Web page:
Nuthatches are known for their unique behavior. Be it walking upside down or bill sweeping, they never fail to disappoint bird lovers. Have you ever wondered why nuthatches sweep? This article will explain the reasons behind nuthatch sweeping. Let’s dive in!
Do nuthatches sweep?
Nuthatches often rub their beak near their nests, side by side, creating a sweeping or brooming movement. It’s called bill sweeping. Most of the time, they showcase such behavior during breeding or nestling phases.
Check out this interesting video to see how they sweep.
Either or both of the partners can sweep with their beaks near the entrance of their nest. Also, they often hold a tertiary object in their beaks when creating the sweeping motion. Here is a list of objects nuthatches use when bill sweeping:
- Insects: Most prominently, nuthatches are seen holding dead bodies of insects when bill sweeping.
- Plants: Also, nuthatches hold plant material like bark, leaves, and gullible twigs when bill sweeping their nests.
- Fur: Many nuthatches have been seen sweeping their nests with fur in their beaks as well.
Finally, it’s not always necessary for nuthatches to hold an object when sweeping. They often sweep with clean beaks around their nesting area.
Moving on, you might ask, why do nuthatches sweep? Let’s walk through all the reasons why nuthatches seem to sweep their nests!
Reasons why nuthatches sweep
The bill-sweeping behavior among nuthatches has intrigued the experts from the beginning. Many theories have been proposed to justify the bill-sweeping behavior among nuthatches. Let’s walk through a few of the reasons why nuthatches sweep.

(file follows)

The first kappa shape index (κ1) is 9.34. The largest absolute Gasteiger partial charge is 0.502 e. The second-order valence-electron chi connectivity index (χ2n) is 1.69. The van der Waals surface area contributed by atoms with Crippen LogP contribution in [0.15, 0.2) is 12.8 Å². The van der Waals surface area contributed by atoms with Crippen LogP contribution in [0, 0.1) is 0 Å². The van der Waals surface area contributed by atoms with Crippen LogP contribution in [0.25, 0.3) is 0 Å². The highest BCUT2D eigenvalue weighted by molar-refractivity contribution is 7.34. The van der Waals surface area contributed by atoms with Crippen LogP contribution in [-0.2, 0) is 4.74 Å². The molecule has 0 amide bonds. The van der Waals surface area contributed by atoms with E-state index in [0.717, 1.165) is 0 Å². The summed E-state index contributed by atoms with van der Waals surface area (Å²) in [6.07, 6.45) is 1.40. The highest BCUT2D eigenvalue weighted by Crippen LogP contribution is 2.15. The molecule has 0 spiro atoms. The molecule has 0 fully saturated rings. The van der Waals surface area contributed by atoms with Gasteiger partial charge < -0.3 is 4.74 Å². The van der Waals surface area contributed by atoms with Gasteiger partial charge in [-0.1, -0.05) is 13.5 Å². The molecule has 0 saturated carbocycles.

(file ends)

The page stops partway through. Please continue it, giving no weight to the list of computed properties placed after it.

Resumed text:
1. Masking their scent
As we already discussed in the previous section, nuthatches hold various objects in their beaks during sweeping. These objects, like insects and plant parts, secrete various biological scents when squeezed. Nuthatches use the scent for their benefit during bill sweeping.
Nuthatches tightly hold these objects in their beaks and squeeze them during sweeping to expel the scents. When these birds sweep the objects at the entrance of their nests, they apply the chemicals near the nests to mask their scent. So, other birds cannot recognize their scent and pose no threat to the young ones residing inside.
2. Increasing their attachment to the roosting area
Another theory suggests that nuthatches sweep their nests to strengthen the bond between the partners. They know that their courtship behavior won’t increase during the breeding phase if an intruder threatens their nest. In such a scenario, their breeding won’t become successful and they cannot even become parents in the specific mating season.
So, they use the famous bill sweeping technique to rub the scents of the insects near the opening of their nests. It can help them mask their scents to keep the invaders away and focus on courtship without disturbances to raise new lives.
3. Preventing squirrels
Like nuthatches, squirrels live in natural tree cavities. So, you can safely conclude that squirrels are potential competitors for nuthatches regarding tree cavities. However, squirrels are stronger contenders and can easily defeat nuthatches in a fight for tree cavities. Thus, nuthatches have developed a special ability to defeat squirrels for a tree hole.